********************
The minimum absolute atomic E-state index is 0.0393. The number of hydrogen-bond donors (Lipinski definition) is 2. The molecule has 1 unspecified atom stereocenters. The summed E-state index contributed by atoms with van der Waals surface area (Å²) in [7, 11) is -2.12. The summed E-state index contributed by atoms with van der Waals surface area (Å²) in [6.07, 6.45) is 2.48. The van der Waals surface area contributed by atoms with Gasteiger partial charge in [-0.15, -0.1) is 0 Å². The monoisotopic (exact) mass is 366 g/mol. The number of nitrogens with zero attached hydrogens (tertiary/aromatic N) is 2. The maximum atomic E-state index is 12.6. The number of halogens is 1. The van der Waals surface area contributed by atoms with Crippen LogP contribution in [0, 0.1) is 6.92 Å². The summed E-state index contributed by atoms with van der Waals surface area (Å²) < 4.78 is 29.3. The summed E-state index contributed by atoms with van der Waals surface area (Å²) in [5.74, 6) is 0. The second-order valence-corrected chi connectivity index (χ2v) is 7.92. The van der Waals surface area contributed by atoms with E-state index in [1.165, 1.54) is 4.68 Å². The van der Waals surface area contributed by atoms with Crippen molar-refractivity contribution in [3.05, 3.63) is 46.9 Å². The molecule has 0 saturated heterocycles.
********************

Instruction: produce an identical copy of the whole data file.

The minimum absolute atomic E-state index is 0.0393. The number of hydrogen-bond donors (Lipinski definition) is 2. The molecule has 1 unspecified atom stereocenters. The summed E-state index contributed by atoms with van der Waals surface area (Å²) in [7, 11) is -2.12. The summed E-state index contributed by atoms with van der Waals surface area (Å²) in [6.07, 6.45) is 2.48. The van der Waals surface area contributed by atoms with Gasteiger partial charge in [-0.15, -0.1) is 0 Å². The monoisotopic (exact) mass is 366 g/mol. The number of nitrogens with zero attached hydrogens (tertiary/aromatic N) is 2. The maximum atomic E-state index is 12.6. The number of halogens is 1. The van der Waals surface area contributed by atoms with Crippen LogP contribution in [0, 0.1) is 6.92 Å². The summed E-state index contributed by atoms with van der Waals surface area (Å²) < 4.78 is 29.3. The summed E-state index contributed by atoms with van der Waals surface area (Å²) in [5.74, 6) is 0. The second-order valence-corrected chi connectivity index (χ2v) is 7.92. The van der Waals surface area contributed by atoms with E-state index in [1.165, 1.54) is 4.68 Å². The van der Waals surface area contributed by atoms with Crippen molar-refractivity contribution in [3.05, 3.63) is 46.9 Å². The molecule has 0 saturated heterocycles.